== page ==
Day Out: Cadair Idris, Gwynedd
Spend a day walking around lakes and through heather moorland beneath the gaze of one of Snowdonia's most striking mountain peaks - Cadair Idris
Halfway up Cadair Idris, beneath a precipice often veiled in cloud, is Llyn-y-Cau. The lake lies in a glacial cirque scoured by retreating ice and dammed with gravel.
The 18th-century artist Richard Wilson painted Llyn-y-Cau, an unmistakable rendering of Cadair Idris despite the adjustments he made to simplify the background and exaggerate the height of the precipice, presumably to convey a sense of organised grandeur.
Wilson was born in 1713 just 20 miles from Cadair Idris in the parish of Penegoes where he was grounded in the classics by his father the vicar. His mother was related to gentry in Flintshire and her nephew paid for Wilson’s apprenticeship in London, where he became a portrait painter. But, inspired by the work of classical landscape painters such as Claude Lorraine, he switched to creating calm English scenes in the ‘Grand Manner’ for an intellectual elite concerned with the Ancient World.
He also toured in Wales and imbued his Welsh landscapes with classical principles rather than the nonconformist spirit of the time. But they contributed to a growing awareness, initiated by London-based Welsh intellectuals, that Welsh heritage equalled Rome’s in terms of antiquity and culture. Wilson was successful. He lived in Covent Garden, had pupils of his own and was a founding member of the Royal Academy.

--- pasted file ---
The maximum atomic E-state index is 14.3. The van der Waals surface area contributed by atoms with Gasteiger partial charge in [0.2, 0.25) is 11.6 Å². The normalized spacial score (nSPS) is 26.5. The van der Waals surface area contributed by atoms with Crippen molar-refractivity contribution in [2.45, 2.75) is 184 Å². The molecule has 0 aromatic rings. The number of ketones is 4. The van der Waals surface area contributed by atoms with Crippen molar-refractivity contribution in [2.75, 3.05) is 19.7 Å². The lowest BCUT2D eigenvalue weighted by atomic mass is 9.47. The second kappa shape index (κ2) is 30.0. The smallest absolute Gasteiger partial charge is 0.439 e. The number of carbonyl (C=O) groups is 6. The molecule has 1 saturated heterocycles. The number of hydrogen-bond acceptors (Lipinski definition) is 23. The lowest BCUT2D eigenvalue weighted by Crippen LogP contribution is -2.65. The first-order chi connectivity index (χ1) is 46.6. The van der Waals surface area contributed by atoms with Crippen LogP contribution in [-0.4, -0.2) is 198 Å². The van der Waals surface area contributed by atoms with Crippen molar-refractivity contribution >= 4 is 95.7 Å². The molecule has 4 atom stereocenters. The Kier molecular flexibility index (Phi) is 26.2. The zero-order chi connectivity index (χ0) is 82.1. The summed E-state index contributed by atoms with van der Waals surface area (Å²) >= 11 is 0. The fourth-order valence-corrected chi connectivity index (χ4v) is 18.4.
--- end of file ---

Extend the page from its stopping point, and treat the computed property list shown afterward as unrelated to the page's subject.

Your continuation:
A pioneer’s vision
Wilson’s popularity declined with changing tastes, though. Allegedly he preferred the pub to schmoozing potential patrons in polite society. In later life he fell ill and sold his sketchbooks to pay the coach fare to Flintshire to live his final year with a cousin. But after his death his work became valuable to a new generation of landscape artists, including Constable and Turner.
Now he’s seen as a pioneer. He was one of the first to paint outdoors and pay attention to topography, light and weather. He was the first to appreciate the aesthetic qualities of Wales and one of the first to paint landscapes for their own merit.
Llyn-y-Cae is halfway up the mountain. Below are tumbling streams, pastures and an almost Arcadian forest. Winter brings peregrines and big weather although the sense of the sublime is year-round.
Julie Brominicks is a landscape and travel writer who lives off-grid in a caravan in a mossy Welsh valley.